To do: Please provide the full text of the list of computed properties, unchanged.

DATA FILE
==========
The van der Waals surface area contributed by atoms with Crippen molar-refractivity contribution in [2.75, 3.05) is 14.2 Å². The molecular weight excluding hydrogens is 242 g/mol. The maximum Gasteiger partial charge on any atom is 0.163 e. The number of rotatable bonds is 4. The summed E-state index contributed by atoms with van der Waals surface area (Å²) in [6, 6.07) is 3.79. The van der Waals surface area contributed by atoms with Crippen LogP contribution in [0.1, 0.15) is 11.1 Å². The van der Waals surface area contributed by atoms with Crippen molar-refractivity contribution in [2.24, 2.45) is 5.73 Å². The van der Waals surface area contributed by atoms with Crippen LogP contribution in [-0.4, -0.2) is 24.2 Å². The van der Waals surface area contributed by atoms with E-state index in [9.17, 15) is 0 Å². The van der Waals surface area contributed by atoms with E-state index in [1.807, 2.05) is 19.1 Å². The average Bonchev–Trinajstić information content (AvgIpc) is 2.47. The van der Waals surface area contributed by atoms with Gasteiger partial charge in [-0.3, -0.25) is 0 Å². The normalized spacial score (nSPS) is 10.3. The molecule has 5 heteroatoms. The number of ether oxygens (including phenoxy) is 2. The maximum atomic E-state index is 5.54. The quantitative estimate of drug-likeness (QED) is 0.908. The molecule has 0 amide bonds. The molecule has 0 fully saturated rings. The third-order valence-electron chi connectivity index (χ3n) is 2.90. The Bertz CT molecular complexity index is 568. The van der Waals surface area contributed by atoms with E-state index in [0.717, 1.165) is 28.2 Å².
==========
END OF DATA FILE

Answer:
The van der Waals surface area contributed by atoms with Crippen molar-refractivity contribution in [2.75, 3.05) is 14.2 Å². The molecular weight excluding hydrogens is 242 g/mol. The maximum Gasteiger partial charge on any atom is 0.163 e. The number of rotatable bonds is 4. The summed E-state index contributed by atoms with van der Waals surface area (Å²) in [6, 6.07) is 3.79. The van der Waals surface area contributed by atoms with Crippen LogP contribution in [0.1, 0.15) is 11.1 Å². The van der Waals surface area contributed by atoms with Crippen molar-refractivity contribution in [2.24, 2.45) is 5.73 Å². The van der Waals surface area contributed by atoms with Crippen LogP contribution in [-0.4, -0.2) is 24.2 Å². The van der Waals surface area contributed by atoms with E-state index in [9.17, 15) is 0 Å². The van der Waals surface area contributed by atoms with E-state index in [1.807, 2.05) is 19.1 Å². The average Bonchev–Trinajstić information content (AvgIpc) is 2.47. The van der Waals surface area contributed by atoms with Gasteiger partial charge in [-0.3, -0.25) is 0 Å². The normalized spacial score (nSPS) is 10.3. The molecule has 5 heteroatoms. The number of ether oxygens (including phenoxy) is 2. The maximum atomic E-state index is 5.54. The quantitative estimate of drug-likeness (QED) is 0.908. The molecule has 0 amide bonds. The molecule has 0 fully saturated rings. The third-order valence-electron chi connectivity index (χ3n) is 2.90. The Bertz CT molecular complexity index is 568. The van der Waals surface area contributed by atoms with E-state index in [0.717, 1.165) is 28.2 Å².